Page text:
RHS predicts 9 horticultural trends for 2023
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RHS has shared its predictions of what will be big in the world. Horticulture and horticulture in 2023.
As with all areas of life, the RHS estimates that many of the 30 million gardeners in the UK will seek more sustainable techniques to use when gardening. They will also make a garden keeping nature in mind. They suggest that people will seek to improve soil health, conserve water and encourage wildlife.
Other predictions include unconventional lawns, green landscaping and welcoming weeds.
RHS horticultural forecasts for 2023:
1. Thriving houseplants
Winter chills aside, the climate is generally warming, meaning we’ll be using less central heating throughout the year. This is good news for our houseplant friends, as they don’t like the dry, hot air from our central heating.
2. Regenerative gardening
2024 will see peat-based bagged compost banned in the UK, so gardeners before that will look for more environmentally friendly alternatives to make swapping easier. These include compost made from wood.
Comfrey and winter beans can be grown as green manure to help fix nitrogen and other nutrients into the soil. Comfrey ‘Bocking 14’ can be grown and used directly as a mulch or made into a sustainable liquid feed that promotes the growth of newly planted crops.
3. Horticultural technology
When it comes to gardening, apps and social media are becoming more and more popular and useful as people share tips and notes, in keeping with all other areas of life. RHS will expand the range of digital services offered in 2023 to meet demand.
4. Herb gardens
Instead of buying packages of cut fresh herbs in disposable (and hard-to-recycle) plastic packs, grow your own herbs. They are relatively easy and can be done on windowsills from March to April and outside from April to August.
5. Climate-resistant innovative gardens
2022 saw the hottest summer we’ve had in years, with temperatures reaching 40.3C. Gardeners are keen to future-proof their fields for a more extreme climate. Gravel gardens and xeriscaping (gardens designed to minimize future watering) will be popular, but that doesn’t mean you have to radically change your entire garden. Gardeners have swaps like fragrant choisya for hydrangeas and phygelius for fuchsia to maintain the same feel.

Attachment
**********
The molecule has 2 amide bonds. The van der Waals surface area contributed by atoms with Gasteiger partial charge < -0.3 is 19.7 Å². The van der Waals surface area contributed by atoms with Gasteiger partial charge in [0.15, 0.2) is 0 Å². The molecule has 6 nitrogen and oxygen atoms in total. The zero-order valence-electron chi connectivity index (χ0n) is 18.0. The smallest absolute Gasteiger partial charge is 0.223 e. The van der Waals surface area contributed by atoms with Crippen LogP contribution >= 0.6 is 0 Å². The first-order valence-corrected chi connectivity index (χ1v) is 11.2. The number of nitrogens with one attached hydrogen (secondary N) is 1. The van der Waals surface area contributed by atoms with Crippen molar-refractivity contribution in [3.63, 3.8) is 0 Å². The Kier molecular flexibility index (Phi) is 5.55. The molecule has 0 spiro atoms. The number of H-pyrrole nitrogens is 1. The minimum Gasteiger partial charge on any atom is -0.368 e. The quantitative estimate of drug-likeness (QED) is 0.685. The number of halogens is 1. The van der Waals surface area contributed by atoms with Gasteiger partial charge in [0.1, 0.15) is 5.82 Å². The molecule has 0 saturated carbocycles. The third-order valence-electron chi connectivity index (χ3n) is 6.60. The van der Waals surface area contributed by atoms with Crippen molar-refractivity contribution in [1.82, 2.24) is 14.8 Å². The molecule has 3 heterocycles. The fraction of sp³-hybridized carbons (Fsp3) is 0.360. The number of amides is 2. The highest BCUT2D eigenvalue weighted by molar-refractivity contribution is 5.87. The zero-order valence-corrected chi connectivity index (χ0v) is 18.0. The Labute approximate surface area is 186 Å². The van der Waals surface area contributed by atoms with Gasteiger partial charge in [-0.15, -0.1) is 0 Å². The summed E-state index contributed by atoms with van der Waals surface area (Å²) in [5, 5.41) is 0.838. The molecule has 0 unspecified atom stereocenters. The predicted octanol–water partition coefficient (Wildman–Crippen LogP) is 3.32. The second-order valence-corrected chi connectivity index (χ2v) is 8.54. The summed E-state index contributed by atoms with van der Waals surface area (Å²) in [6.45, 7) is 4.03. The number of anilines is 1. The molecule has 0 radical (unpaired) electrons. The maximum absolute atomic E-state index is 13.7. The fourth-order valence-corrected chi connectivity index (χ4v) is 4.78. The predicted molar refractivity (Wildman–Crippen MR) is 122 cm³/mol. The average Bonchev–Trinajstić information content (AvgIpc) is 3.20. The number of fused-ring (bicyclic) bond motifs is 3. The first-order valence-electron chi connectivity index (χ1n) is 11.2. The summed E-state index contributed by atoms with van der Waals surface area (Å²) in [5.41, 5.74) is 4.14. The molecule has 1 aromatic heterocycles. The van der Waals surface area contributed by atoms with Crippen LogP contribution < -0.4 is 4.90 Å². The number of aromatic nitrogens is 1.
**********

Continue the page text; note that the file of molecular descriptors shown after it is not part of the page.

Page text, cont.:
6. Changing the lawn
It was nearly impossible to keep the grass green after the summer’s drought. Longer grass not only helps with biodiversity, but is less water-intensive. Look for ‘tapestry lawns’, which are low-lying, intertwined flowering plants made up of mini wildflower meadows alongside yarrow and self-healing flowering plants. Plants previously considered weeds, including dandelions, will also be embraced for their ability to adapt to their green surroundings.
7. Green landscape
Green walls, fences and ponds are poised to rise in popularity not only as a more affordable alternative, but also as an alternative to demanding landscaping to avoid the increased flooding problem it can cause.
8. Dried and pressed flowers
Dried flowers have regained popularity over the past few years as a more sustainable alternative to fresh flowers. Pressed flowers are also making a comeback in the form of bunches, wreaths or garlands.
9. Embracing the unloved of nature
RHS Garden Advice is getting more and more questions about how to encourage more wildlife to fend off more nasty species, including wasps that will exist before caterpillars, slugs that can help recycle decaying materials, and aphids that provide food for favourites. like ladybugs, lacewings, and flying fly larvae.
Guy Barter, RHS Chief Horticultural Specialist, said: “In 2022, the charity predicted safe cultivation will increase this year with the celebration of red-fleshed apples and RHS’s Flower Shows, which take advantage of the extreme summer temperatures that make them sweeter and richer in colour. A riot of reds, purples and yellows.
“Next year we expect gardeners to garden more than ever before with nature and the environment in mind, a growing trend each year and set to become the main concern of gardeners in Britain.”
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